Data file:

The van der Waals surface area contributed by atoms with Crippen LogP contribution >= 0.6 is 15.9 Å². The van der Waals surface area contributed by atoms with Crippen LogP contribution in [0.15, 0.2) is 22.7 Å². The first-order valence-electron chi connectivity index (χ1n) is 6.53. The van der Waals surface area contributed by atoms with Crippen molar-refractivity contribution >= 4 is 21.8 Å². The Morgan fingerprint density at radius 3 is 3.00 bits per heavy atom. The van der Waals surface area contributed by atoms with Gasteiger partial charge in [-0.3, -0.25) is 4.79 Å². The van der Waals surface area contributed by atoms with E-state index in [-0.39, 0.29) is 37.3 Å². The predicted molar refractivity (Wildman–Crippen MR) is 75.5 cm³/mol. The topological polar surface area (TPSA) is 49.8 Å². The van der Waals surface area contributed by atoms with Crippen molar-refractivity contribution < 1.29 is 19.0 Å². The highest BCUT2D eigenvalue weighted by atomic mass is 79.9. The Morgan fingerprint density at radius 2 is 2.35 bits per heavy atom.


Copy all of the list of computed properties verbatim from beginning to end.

The van der Waals surface area contributed by atoms with Crippen LogP contribution >= 0.6 is 15.9 Å². The van der Waals surface area contributed by atoms with Crippen LogP contribution in [0.15, 0.2) is 22.7 Å². The first-order valence-electron chi connectivity index (χ1n) is 6.53. The van der Waals surface area contributed by atoms with Crippen molar-refractivity contribution >= 4 is 21.8 Å². The Morgan fingerprint density at radius 3 is 3.00 bits per heavy atom. The van der Waals surface area contributed by atoms with Gasteiger partial charge in [-0.3, -0.25) is 4.79 Å². The van der Waals surface area contributed by atoms with E-state index in [-0.39, 0.29) is 37.3 Å². The predicted molar refractivity (Wildman–Crippen MR) is 75.5 cm³/mol. The topological polar surface area (TPSA) is 49.8 Å². The van der Waals surface area contributed by atoms with Crippen molar-refractivity contribution < 1.29 is 19.0 Å². The highest BCUT2D eigenvalue weighted by atomic mass is 79.9. The Morgan fingerprint density at radius 2 is 2.35 bits per heavy atom.